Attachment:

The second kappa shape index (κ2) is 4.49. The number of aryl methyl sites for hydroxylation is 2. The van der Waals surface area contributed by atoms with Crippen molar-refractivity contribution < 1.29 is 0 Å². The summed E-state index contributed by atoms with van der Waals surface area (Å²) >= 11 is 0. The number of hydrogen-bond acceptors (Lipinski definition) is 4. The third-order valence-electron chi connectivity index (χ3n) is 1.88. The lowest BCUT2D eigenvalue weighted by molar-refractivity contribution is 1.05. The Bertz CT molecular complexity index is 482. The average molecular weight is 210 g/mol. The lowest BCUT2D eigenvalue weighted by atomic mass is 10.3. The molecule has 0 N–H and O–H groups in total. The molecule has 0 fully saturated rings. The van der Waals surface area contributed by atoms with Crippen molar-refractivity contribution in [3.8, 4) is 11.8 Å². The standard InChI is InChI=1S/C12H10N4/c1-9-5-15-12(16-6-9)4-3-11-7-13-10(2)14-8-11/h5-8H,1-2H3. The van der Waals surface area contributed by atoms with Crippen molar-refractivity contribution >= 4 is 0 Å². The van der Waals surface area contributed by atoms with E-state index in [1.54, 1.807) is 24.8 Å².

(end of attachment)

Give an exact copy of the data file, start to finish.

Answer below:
The second kappa shape index (κ2) is 4.49. The number of aryl methyl sites for hydroxylation is 2. The van der Waals surface area contributed by atoms with Crippen molar-refractivity contribution < 1.29 is 0 Å². The summed E-state index contributed by atoms with van der Waals surface area (Å²) >= 11 is 0. The number of hydrogen-bond acceptors (Lipinski definition) is 4. The third-order valence-electron chi connectivity index (χ3n) is 1.88. The lowest BCUT2D eigenvalue weighted by molar-refractivity contribution is 1.05. The Bertz CT molecular complexity index is 482. The average molecular weight is 210 g/mol. The lowest BCUT2D eigenvalue weighted by atomic mass is 10.3. The molecule has 0 N–H and O–H groups in total. The molecule has 0 fully saturated rings. The van der Waals surface area contributed by atoms with Crippen molar-refractivity contribution in [3.8, 4) is 11.8 Å². The standard InChI is InChI=1S/C12H10N4/c1-9-5-15-12(16-6-9)4-3-11-7-13-10(2)14-8-11/h5-8H,1-2H3. The van der Waals surface area contributed by atoms with Crippen molar-refractivity contribution >= 4 is 0 Å². The van der Waals surface area contributed by atoms with E-state index in [1.54, 1.807) is 24.8 Å².